Back in the days when I was doing my time in the V&A, their entire depiction of the ceramics of the 1950s consisted of the studio pottery of Bernard Leach, Hans Coper and Lucie Rie. It was all lovely stuff, but I wouldn’t have liked to write a history of 1950s tableware on that basis. They also had failed to collect any mugs at all. It’s all very different now, but museum collections do still have their biases and absences, and it’s perhaps better to address these rather than take a collection as gospel.
The other problem, though, is that curse of academia generally, the use of a language so abstract that it ends up utterly disconnected from its subject and floating away into the ether. Here is one sentence, on my current favourite topic of World War Two posters, as an example.
By balancing themes of collective sacrifice and citizenship with increased state responsibility for informing and protecting the people, war posters had set out a form of social contract between the government and the British people.
The only concrete noun in all of that is the word poster, although I might also allow contract at a push. But this does at least tell us something. Where I find the abstraction particularly galling is when the abstraction is given precedence over the posters. Take this, a fine piece of London Transport pair poster from 1950.
The poster is introduced by the idea that – oh it’s so abstract I can’t even paraphrase it – here you go in her own words.
[posters] encouraging people to travel out of London had helped to foster an idea of the British countryside as a site of collective heritage and recreation. This romantic but democratic idea of the land gained institutional currency after the war with the creation of National Parks, Green Belt policy and the expansion of the National Trust, but was offset by the urgent need to increase agricultural production and drive forward the mechanisation of farming.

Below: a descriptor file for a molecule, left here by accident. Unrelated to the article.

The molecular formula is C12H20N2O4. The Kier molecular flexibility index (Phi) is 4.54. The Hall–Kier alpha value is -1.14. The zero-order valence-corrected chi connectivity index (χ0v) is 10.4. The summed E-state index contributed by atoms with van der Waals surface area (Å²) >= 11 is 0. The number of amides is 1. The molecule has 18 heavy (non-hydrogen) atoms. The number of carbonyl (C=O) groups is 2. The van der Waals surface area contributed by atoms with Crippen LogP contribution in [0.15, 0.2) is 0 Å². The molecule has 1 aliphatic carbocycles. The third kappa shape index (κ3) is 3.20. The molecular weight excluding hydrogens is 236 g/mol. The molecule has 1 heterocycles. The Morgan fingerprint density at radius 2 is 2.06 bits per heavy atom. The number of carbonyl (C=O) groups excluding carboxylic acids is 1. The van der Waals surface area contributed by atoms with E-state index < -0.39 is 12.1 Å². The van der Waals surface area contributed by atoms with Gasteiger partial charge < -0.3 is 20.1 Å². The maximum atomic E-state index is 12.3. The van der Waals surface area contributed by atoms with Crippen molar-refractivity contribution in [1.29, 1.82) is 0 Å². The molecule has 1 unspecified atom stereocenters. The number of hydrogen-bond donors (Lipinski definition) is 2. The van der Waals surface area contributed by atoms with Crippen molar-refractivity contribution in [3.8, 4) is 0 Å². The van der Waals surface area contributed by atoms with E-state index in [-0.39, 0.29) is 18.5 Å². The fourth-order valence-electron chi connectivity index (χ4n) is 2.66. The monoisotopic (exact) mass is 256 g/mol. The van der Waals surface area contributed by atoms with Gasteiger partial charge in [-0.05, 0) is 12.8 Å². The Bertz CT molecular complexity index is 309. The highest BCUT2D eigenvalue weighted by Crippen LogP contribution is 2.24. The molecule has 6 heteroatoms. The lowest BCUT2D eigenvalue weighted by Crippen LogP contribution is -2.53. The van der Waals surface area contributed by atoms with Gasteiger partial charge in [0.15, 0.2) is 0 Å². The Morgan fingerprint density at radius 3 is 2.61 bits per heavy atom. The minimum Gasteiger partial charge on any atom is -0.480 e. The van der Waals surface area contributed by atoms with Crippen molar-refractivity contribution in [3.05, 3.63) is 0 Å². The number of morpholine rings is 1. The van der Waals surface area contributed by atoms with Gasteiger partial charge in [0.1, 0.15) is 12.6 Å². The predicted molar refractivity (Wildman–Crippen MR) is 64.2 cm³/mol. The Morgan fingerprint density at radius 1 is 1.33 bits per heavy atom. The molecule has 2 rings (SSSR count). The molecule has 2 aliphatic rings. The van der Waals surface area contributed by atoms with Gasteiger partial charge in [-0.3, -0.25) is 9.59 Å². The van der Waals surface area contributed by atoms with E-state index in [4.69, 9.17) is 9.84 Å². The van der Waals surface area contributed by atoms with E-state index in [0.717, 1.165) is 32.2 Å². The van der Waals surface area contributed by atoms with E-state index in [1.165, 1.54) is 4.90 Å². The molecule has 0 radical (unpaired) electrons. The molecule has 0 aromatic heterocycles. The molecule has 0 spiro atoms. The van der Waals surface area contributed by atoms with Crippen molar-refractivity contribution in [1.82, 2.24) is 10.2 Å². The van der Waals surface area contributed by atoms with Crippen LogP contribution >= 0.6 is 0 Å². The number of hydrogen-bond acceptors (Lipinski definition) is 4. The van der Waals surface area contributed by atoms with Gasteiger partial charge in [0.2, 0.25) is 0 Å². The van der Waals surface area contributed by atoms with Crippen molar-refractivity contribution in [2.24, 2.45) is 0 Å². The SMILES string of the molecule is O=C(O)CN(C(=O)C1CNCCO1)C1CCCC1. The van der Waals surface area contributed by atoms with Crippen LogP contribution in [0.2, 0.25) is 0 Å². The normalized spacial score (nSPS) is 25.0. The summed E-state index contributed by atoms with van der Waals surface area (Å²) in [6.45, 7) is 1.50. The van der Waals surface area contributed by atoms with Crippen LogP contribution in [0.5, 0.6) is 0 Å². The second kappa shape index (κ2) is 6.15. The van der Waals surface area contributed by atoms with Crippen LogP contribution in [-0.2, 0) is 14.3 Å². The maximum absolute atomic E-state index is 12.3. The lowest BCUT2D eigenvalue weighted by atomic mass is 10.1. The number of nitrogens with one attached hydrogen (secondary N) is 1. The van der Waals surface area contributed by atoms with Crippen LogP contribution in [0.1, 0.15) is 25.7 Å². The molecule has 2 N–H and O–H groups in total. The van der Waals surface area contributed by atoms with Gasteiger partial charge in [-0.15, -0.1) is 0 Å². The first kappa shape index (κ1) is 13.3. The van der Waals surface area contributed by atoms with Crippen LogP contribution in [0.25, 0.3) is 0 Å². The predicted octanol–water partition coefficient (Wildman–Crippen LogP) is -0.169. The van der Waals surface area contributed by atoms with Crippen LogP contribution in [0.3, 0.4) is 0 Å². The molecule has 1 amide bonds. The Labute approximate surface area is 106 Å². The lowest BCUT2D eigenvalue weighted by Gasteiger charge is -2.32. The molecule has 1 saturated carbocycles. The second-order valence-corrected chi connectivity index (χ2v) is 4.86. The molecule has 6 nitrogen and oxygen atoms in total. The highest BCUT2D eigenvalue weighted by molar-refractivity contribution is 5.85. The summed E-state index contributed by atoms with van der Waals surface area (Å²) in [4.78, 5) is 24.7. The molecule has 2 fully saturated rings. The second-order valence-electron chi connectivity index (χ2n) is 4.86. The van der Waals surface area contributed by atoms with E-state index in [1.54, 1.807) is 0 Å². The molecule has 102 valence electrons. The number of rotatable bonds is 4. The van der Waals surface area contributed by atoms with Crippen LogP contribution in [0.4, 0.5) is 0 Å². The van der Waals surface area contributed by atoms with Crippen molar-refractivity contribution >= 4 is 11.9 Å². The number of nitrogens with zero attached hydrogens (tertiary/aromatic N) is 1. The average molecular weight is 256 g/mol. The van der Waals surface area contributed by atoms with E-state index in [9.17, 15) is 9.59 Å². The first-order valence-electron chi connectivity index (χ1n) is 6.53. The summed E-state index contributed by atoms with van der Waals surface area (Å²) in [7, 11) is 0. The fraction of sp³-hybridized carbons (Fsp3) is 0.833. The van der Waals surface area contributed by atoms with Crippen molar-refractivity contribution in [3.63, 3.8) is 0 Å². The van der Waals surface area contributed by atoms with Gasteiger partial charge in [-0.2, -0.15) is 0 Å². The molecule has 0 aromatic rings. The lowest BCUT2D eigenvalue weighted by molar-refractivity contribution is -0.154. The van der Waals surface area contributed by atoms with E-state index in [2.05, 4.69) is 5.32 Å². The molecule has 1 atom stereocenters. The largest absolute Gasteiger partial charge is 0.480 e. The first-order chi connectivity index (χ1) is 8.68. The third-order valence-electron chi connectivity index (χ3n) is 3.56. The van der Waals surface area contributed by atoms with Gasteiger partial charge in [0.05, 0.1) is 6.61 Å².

Land. I know what that looks like at least. But the language itself is not so much the problem – there is a point here and I can discern it floating high up there in the abstractosphere – as the conclusions it leads to.
Tractors and stockbreeding, two king-pins in the modernisation of farming, have a prominent place in the composition.
Now I could say a lot of things about this poster – probably starting with the implicit contrast of rural life when depicted in the very urban and mechanised environment of the underground, moving on to the neo-Romantic rather than modernist style, possibly influence of Stanley Spencer in the apple-picker and generally that it is rather good. If we were looking at the text too, perhaps it would also be worth noting that the poster feels the need to instruct the Londoner on why the countryside is good and how to behave in it, showing an estrangement between urban dwellers and the countryside. But the mechanisation of farming is hard to see in it, especially given that the steam powered thresher – given far greater prominence than the tractor – was even in 1950 a relic of the last century.
What’s happening here is one of my bugbears, an argument into which posters have been dragooned as supporting evidence. I’d far rather start with the poster and see what it might have to tell us.
So should you buy this book? I still don’t really know the answer to that question if I’m honest. If you’re more interested in art and protest posters than I am, then yes probably. If you’re me, or something akin to that? Well then yes, I do still think you should. Not only will you end up knowing more about the history of poster display, you may even end up having a creative argument with it to boot.
(Most of the images illustrating this post, incidentally, come from the V&A’s online archives. Now this is not only a selection by curatorial choice, but also further limited by the fact that only some of the entries have images with them. Even so, I find it strange that I couldn’t find a single English railway poster in there – the Welwyn one above was as close as I could get. It’s a very partial story indeed.)